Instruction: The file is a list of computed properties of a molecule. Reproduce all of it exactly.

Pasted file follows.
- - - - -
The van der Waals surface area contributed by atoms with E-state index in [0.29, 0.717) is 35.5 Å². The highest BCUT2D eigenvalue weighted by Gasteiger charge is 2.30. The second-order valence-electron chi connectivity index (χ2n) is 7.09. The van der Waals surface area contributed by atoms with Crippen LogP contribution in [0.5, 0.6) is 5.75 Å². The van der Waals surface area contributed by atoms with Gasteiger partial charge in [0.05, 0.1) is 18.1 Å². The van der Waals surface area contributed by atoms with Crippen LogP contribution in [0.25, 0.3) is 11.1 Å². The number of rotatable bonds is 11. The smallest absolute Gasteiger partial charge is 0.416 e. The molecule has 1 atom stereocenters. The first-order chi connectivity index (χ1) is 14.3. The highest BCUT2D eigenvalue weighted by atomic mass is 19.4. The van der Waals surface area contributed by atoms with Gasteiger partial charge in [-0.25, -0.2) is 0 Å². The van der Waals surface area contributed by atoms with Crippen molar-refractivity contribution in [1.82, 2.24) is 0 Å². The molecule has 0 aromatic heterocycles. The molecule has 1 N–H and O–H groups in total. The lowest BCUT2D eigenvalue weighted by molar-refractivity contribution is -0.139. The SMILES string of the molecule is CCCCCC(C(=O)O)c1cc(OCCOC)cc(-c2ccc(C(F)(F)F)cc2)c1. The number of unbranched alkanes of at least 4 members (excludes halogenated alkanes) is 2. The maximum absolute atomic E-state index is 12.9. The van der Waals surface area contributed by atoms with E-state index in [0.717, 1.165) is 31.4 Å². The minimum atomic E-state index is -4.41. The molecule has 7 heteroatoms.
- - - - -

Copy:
The van der Waals surface area contributed by atoms with E-state index in [0.29, 0.717) is 35.5 Å². The highest BCUT2D eigenvalue weighted by Gasteiger charge is 2.30. The second-order valence-electron chi connectivity index (χ2n) is 7.09. The van der Waals surface area contributed by atoms with Crippen LogP contribution in [0.5, 0.6) is 5.75 Å². The van der Waals surface area contributed by atoms with Gasteiger partial charge in [0.05, 0.1) is 18.1 Å². The van der Waals surface area contributed by atoms with Crippen LogP contribution in [0.25, 0.3) is 11.1 Å². The number of rotatable bonds is 11. The smallest absolute Gasteiger partial charge is 0.416 e. The molecule has 1 atom stereocenters. The first-order chi connectivity index (χ1) is 14.3. The highest BCUT2D eigenvalue weighted by atomic mass is 19.4. The van der Waals surface area contributed by atoms with Gasteiger partial charge in [-0.25, -0.2) is 0 Å². The van der Waals surface area contributed by atoms with Crippen molar-refractivity contribution in [1.82, 2.24) is 0 Å². The molecule has 0 aromatic heterocycles. The molecule has 1 N–H and O–H groups in total. The lowest BCUT2D eigenvalue weighted by molar-refractivity contribution is -0.139. The SMILES string of the molecule is CCCCCC(C(=O)O)c1cc(OCCOC)cc(-c2ccc(C(F)(F)F)cc2)c1. The number of unbranched alkanes of at least 4 members (excludes halogenated alkanes) is 2. The maximum absolute atomic E-state index is 12.9. The van der Waals surface area contributed by atoms with E-state index in [0.717, 1.165) is 31.4 Å². The minimum atomic E-state index is -4.41. The molecule has 7 heteroatoms.